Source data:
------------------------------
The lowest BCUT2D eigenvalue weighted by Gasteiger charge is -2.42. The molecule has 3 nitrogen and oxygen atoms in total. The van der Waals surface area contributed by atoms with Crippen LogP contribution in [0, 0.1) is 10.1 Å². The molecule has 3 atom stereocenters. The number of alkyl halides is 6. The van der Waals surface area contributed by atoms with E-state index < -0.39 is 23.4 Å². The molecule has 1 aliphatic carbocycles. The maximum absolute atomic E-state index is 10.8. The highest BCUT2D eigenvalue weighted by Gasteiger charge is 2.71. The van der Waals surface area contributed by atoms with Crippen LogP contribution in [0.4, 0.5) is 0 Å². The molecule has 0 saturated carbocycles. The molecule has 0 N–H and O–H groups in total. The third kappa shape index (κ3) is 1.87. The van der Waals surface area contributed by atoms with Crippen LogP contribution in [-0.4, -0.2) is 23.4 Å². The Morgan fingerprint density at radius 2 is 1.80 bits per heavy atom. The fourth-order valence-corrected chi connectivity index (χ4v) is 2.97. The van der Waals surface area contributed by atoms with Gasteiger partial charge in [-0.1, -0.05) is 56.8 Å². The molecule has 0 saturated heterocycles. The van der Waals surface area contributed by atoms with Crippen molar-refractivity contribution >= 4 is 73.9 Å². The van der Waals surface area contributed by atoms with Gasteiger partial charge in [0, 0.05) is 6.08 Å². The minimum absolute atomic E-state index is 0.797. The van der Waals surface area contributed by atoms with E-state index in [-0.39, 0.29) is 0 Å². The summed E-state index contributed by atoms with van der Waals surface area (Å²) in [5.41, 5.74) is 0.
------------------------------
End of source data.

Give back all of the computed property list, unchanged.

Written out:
The lowest BCUT2D eigenvalue weighted by Gasteiger charge is -2.42. The molecule has 3 nitrogen and oxygen atoms in total. The van der Waals surface area contributed by atoms with Crippen LogP contribution in [0, 0.1) is 10.1 Å². The molecule has 3 atom stereocenters. The number of alkyl halides is 6. The van der Waals surface area contributed by atoms with E-state index < -0.39 is 23.4 Å². The molecule has 1 aliphatic carbocycles. The maximum absolute atomic E-state index is 10.8. The highest BCUT2D eigenvalue weighted by Gasteiger charge is 2.71. The van der Waals surface area contributed by atoms with Crippen LogP contribution in [0.4, 0.5) is 0 Å². The molecule has 0 saturated carbocycles. The molecule has 0 N–H and O–H groups in total. The third kappa shape index (κ3) is 1.87. The van der Waals surface area contributed by atoms with Crippen LogP contribution in [-0.4, -0.2) is 23.4 Å². The Morgan fingerprint density at radius 2 is 1.80 bits per heavy atom. The fourth-order valence-corrected chi connectivity index (χ4v) is 2.97. The van der Waals surface area contributed by atoms with Gasteiger partial charge in [-0.1, -0.05) is 56.8 Å². The molecule has 0 saturated heterocycles. The van der Waals surface area contributed by atoms with Crippen molar-refractivity contribution >= 4 is 73.9 Å². The van der Waals surface area contributed by atoms with Gasteiger partial charge in [0, 0.05) is 6.08 Å². The minimum absolute atomic E-state index is 0.797. The van der Waals surface area contributed by atoms with E-state index in [-0.39, 0.29) is 0 Å². The summed E-state index contributed by atoms with van der Waals surface area (Å²) in [5.41, 5.74) is 0.